This decision is likely to be followed by further decisions from the same court, this time relating to the question of whether holiday pay should also include a payment in respect of overtime, so that holiday pay more accurately represents what the employee would have been paid had they not been on holiday. I hope to be able to report on these decisions later this summer.
Reynolds v CLFIS (UK) Ltd and others (UKEAT/0484/13) concerned whether a company's decision to terminate a consultancy agreement was on the grounds of the consultant's age.
In determining that the decision was not age-related, the tribunal focused only on the mental processes of the decision-maker himself, despite that fact that it was common ground that his decision was informed by the views of other employees.
The EAT held that this was the wrong approach. The burden of proof was on the company to prove that the decision was not tainted by discrimination. In addition, it was liable for the discriminatory acts of its employees. Therefore the tribunal should have considered the mental processes of all those employees who had significantly influenced the alleged discriminatory decision.
It is tempting for an employer to include in its employment contracts a wide power to dismiss instantly an employee who commits any kind of breach of duty or, indeed, underperforms. The decision of the EAT in Robert Bates Wrekin Landscapes Ltd v Knight (UKEAT/0164/13) demonstrates that the courts will limit a summary dismissal clause to serious breaches only, whatever it actually says. Mr. Knight was employed as a gardener, whose contract said that his employment could be terminated without notice or payment in lieu of notice in specified circumstances, including 'if the Employee commits any breach of the Employer's or Customer's security rules'. A large part of the company's business was maintaining the gardens of a secure MOD site. The MOD's rule book stated that no MOD property should be removed from the site without permission. When a bag of bolts belonging to the MOD was found in Mr. Knight's van he was summarily dismissed for theft and for removing goods from the MOD's site, contrary to protocol.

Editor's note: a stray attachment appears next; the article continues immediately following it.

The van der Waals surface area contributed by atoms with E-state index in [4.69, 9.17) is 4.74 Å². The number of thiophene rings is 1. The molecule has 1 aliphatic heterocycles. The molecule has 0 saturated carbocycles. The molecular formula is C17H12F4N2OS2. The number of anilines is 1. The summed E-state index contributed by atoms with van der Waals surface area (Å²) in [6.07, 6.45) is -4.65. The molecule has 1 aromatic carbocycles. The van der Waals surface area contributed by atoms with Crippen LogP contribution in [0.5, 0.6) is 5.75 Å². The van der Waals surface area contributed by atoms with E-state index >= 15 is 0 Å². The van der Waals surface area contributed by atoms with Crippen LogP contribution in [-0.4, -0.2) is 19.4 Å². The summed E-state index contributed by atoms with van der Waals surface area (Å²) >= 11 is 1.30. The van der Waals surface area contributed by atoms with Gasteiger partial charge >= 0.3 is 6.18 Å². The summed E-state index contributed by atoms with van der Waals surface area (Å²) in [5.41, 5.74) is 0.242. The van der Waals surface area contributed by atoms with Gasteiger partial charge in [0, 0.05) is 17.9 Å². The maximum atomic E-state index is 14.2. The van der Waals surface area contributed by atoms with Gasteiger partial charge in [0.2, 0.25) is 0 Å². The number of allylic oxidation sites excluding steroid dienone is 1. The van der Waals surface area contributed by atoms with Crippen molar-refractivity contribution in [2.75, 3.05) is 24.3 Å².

Mr. Knight said that he had simply forgotten to hand in the bolts and therefore held that he was not guilty of theft. The Employment Tribunal accepted that explanation. It also determined that he had breached his contract by breaching the security rules, but that that breach was not deliberate and therefore was not a fundamental breach of contract allowing summary dismissal.
The EAT agreed. An employee is entitled to notice of termination unless the employer can point to a repudiatory breach of contract, i.e. gross misconduct or gross negligence. The summary dismissal clause therefore had
to be interpreted in this commercial context. Only breaches which were serious and wilfully or grossly negligent would justify summary dismissal.
Mr Way was dismissed for sending inappropriate emails in breach of his employer's policy. He had previously received a final written warning for breaching another company policy (on not hiring friends or relatives).
In the Employment Tribunal Mr Way tried to argue that the final warning had not been given in good faith, but the Employment Judge refused to allow this line of argument and found the dismissal fair in the light of the warning.